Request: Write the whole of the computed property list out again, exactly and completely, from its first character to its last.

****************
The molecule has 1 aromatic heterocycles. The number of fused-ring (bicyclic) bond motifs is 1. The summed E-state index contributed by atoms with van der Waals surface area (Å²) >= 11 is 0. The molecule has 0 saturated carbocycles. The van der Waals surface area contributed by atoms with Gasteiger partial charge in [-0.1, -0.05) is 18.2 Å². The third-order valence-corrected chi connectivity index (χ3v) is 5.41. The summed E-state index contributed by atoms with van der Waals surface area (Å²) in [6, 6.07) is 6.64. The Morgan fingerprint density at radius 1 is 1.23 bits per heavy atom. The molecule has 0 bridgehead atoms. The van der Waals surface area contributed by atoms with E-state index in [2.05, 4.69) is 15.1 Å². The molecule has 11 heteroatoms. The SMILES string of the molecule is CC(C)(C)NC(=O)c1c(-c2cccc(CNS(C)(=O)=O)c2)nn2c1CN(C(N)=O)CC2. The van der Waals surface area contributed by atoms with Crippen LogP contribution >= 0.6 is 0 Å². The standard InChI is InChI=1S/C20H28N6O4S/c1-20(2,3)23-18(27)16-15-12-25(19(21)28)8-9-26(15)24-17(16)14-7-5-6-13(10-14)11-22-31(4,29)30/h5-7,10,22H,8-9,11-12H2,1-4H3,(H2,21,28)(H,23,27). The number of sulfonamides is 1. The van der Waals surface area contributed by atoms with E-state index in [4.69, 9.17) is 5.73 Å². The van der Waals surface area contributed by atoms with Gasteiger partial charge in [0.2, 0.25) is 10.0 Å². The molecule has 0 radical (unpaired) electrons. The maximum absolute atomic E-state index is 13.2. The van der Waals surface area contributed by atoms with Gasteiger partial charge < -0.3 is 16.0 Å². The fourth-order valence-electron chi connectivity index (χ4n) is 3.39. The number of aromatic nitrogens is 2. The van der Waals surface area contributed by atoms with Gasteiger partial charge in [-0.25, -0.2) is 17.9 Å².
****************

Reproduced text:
The molecule has 1 aromatic heterocycles. The number of fused-ring (bicyclic) bond motifs is 1. The summed E-state index contributed by atoms with van der Waals surface area (Å²) >= 11 is 0. The molecule has 0 saturated carbocycles. The van der Waals surface area contributed by atoms with Gasteiger partial charge in [-0.1, -0.05) is 18.2 Å². The third-order valence-corrected chi connectivity index (χ3v) is 5.41. The summed E-state index contributed by atoms with van der Waals surface area (Å²) in [6, 6.07) is 6.64. The Morgan fingerprint density at radius 1 is 1.23 bits per heavy atom. The molecule has 0 bridgehead atoms. The van der Waals surface area contributed by atoms with E-state index in [2.05, 4.69) is 15.1 Å². The molecule has 11 heteroatoms. The SMILES string of the molecule is CC(C)(C)NC(=O)c1c(-c2cccc(CNS(C)(=O)=O)c2)nn2c1CN(C(N)=O)CC2. The van der Waals surface area contributed by atoms with Crippen LogP contribution >= 0.6 is 0 Å². The standard InChI is InChI=1S/C20H28N6O4S/c1-20(2,3)23-18(27)16-15-12-25(19(21)28)8-9-26(15)24-17(16)14-7-5-6-13(10-14)11-22-31(4,29)30/h5-7,10,22H,8-9,11-12H2,1-4H3,(H2,21,28)(H,23,27). The number of sulfonamides is 1. The van der Waals surface area contributed by atoms with E-state index in [4.69, 9.17) is 5.73 Å². The van der Waals surface area contributed by atoms with Gasteiger partial charge in [0.2, 0.25) is 10.0 Å². The molecule has 0 radical (unpaired) electrons. The maximum absolute atomic E-state index is 13.2. The van der Waals surface area contributed by atoms with Gasteiger partial charge < -0.3 is 16.0 Å². The fourth-order valence-electron chi connectivity index (χ4n) is 3.39. The number of aromatic nitrogens is 2. The van der Waals surface area contributed by atoms with Gasteiger partial charge in [-0.25, -0.2) is 17.9 Å².